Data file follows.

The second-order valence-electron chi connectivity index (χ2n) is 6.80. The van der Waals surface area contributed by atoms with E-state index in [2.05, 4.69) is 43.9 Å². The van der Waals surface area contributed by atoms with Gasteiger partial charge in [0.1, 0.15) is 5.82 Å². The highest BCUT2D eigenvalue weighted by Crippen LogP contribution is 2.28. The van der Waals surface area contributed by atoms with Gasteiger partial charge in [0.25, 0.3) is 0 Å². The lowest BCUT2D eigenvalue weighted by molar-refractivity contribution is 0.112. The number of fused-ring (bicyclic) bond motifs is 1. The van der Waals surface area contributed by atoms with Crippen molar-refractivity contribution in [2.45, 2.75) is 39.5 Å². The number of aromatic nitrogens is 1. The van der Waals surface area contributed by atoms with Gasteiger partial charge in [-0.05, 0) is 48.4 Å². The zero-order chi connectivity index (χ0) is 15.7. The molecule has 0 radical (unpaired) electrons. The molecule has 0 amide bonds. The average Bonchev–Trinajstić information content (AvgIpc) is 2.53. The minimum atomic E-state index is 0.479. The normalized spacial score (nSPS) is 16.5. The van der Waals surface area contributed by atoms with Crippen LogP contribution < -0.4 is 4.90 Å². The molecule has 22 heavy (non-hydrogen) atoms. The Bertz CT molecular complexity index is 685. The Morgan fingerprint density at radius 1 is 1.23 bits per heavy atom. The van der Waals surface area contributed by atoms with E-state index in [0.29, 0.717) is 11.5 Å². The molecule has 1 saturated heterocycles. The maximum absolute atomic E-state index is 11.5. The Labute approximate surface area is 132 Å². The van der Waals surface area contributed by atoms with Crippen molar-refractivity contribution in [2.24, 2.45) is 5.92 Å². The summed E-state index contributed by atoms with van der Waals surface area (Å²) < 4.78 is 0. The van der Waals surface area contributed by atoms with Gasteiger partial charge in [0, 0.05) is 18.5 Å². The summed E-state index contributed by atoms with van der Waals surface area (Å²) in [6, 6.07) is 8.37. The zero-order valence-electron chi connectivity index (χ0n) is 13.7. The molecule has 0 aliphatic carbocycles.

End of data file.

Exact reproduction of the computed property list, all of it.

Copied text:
The second-order valence-electron chi connectivity index (χ2n) is 6.80. The van der Waals surface area contributed by atoms with E-state index in [2.05, 4.69) is 43.9 Å². The van der Waals surface area contributed by atoms with Gasteiger partial charge in [0.1, 0.15) is 5.82 Å². The highest BCUT2D eigenvalue weighted by Crippen LogP contribution is 2.28. The van der Waals surface area contributed by atoms with Gasteiger partial charge in [0.25, 0.3) is 0 Å². The lowest BCUT2D eigenvalue weighted by molar-refractivity contribution is 0.112. The number of fused-ring (bicyclic) bond motifs is 1. The van der Waals surface area contributed by atoms with Crippen molar-refractivity contribution in [2.45, 2.75) is 39.5 Å². The number of aromatic nitrogens is 1. The van der Waals surface area contributed by atoms with Gasteiger partial charge in [-0.05, 0) is 48.4 Å². The zero-order chi connectivity index (χ0) is 15.7. The molecule has 0 radical (unpaired) electrons. The molecule has 0 amide bonds. The average Bonchev–Trinajstić information content (AvgIpc) is 2.53. The minimum atomic E-state index is 0.479. The normalized spacial score (nSPS) is 16.5. The van der Waals surface area contributed by atoms with Crippen LogP contribution < -0.4 is 4.90 Å². The molecule has 22 heavy (non-hydrogen) atoms. The Bertz CT molecular complexity index is 685. The Morgan fingerprint density at radius 1 is 1.23 bits per heavy atom. The van der Waals surface area contributed by atoms with E-state index in [0.29, 0.717) is 11.5 Å². The molecule has 1 saturated heterocycles. The maximum absolute atomic E-state index is 11.5. The Labute approximate surface area is 132 Å². The van der Waals surface area contributed by atoms with Crippen molar-refractivity contribution in [2.24, 2.45) is 5.92 Å². The summed E-state index contributed by atoms with van der Waals surface area (Å²) < 4.78 is 0. The van der Waals surface area contributed by atoms with Gasteiger partial charge in [0, 0.05) is 18.5 Å². The summed E-state index contributed by atoms with van der Waals surface area (Å²) in [6, 6.07) is 8.37. The zero-order valence-electron chi connectivity index (χ0n) is 13.7. The molecule has 0 aliphatic carbocycles.